Tathiel moved determinedly forward, searching for a stall that might belong to a vendor of the healing arts. It was at such stalls that she had spent time with people of the race of men, and where she hoped to find where a messenger could be hired. They walked the length of the market, stopping at the end to admire the young calves for sale, then passing to the next row and walked nearly the length of the market again. Finally Tathiel saw an old man and a younger woman seated in a tidy little booth, dried herbs hanging in bunches from ropes strung about the stall. On their table sat rows of glass bottles, some containing dried herbs, others tinctures and oils. She stopped in front of the stall, bowing slightly.
“I seek vials of massage oil; a relaxing lavender and sandalwood perhaps?” she inquired.
The man immediately sorted the vials on the table, and procured two for her. He opened the containers, allowing her to sniff the aroma. She nodded her acceptance and asked the price. He offered her a fair price, and she accepted with dickering. Practitioners of the healing arts considered it terrible form to quibble if the asking price was fair.
“You are visiting our city?” the man asked, noting their packs. “Do you have need of other items with which we might assist?”
Tathiel smiled, relief visible on her face.
“Thank you, sir,” she replied formally. “We have but one other immediate need. Where might we hire a messenger?”
“A messenger for a short or long journey?” the old man inquired.
“Perhaps a fortnight each way, if the messenger has a good horse,” Tathiel answered.
The man pointed at a building near the corner of the market. “That is the hall of the city. Those available for such work may be found there, or someone will notify them of the need.”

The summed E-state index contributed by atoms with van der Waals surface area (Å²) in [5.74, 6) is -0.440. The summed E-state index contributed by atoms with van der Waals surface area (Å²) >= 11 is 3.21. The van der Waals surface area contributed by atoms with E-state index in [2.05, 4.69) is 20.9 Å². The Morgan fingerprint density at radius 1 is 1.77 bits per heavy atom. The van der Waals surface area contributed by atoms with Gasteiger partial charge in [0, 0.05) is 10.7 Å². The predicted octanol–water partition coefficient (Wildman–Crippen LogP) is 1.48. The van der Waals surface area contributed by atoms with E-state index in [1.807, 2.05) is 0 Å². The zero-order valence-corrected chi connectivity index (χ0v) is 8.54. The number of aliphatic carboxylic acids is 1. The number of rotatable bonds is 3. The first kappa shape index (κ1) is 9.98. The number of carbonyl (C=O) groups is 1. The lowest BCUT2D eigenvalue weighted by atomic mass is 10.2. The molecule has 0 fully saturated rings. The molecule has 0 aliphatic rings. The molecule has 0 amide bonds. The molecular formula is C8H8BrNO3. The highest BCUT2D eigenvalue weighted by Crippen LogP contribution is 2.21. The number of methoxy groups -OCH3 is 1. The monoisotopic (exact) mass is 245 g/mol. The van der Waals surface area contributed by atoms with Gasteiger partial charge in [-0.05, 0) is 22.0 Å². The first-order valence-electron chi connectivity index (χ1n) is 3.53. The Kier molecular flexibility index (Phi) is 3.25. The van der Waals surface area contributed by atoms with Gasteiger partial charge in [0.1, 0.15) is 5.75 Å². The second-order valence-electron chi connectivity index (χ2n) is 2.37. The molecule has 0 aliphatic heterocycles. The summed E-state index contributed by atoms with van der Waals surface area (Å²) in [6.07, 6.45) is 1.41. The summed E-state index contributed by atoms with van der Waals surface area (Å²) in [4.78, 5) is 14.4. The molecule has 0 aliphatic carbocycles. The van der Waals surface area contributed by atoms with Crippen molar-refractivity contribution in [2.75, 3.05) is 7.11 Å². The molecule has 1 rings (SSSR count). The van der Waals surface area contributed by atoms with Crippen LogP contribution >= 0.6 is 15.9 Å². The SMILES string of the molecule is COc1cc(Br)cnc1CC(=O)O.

The woman had not yet spoken, but had been studying the four before her. She recognized them as elves, and her memory was stirred to a similar request for a hired messenger. She never knew what the message entailed, for the elves had stayed only long enough to write the note and hire the messenger before they left the city.
“Do you have people near here?” she asked.
Tathiel looked surprised. “I do not believe so. Have….have you seen others?” she asked, feeling hope rising in her heart.
“Last fall, near harvest time, two he-elves came into the city, also requesting a messenger. They did not stay long and I at least have not seen them since,” the woman explained. “It had been long since we had last seen elves in our town. Sometimes in Laketown, but not here.”
Tathiel felt as if her tunic might rip, and reached down with her free hand to gently loosen Eärundra’s, and then Tinánia’s hands. They were both staring at her, and then at the woman, wide eyed. She felt tears welling in her eyes, and quickly bowed her head.
“Thank you,” she said, and gripped the woman’s hand.
“You are welcome. Do you need somewhere to stay? You look like you have been long on the road.”
“Long, yes. Very long indeed,” Tathiel replied, grateful for the kindness. “We have what we need, and wish only to continue our journey. Thank you; I will go see to the messenger now.”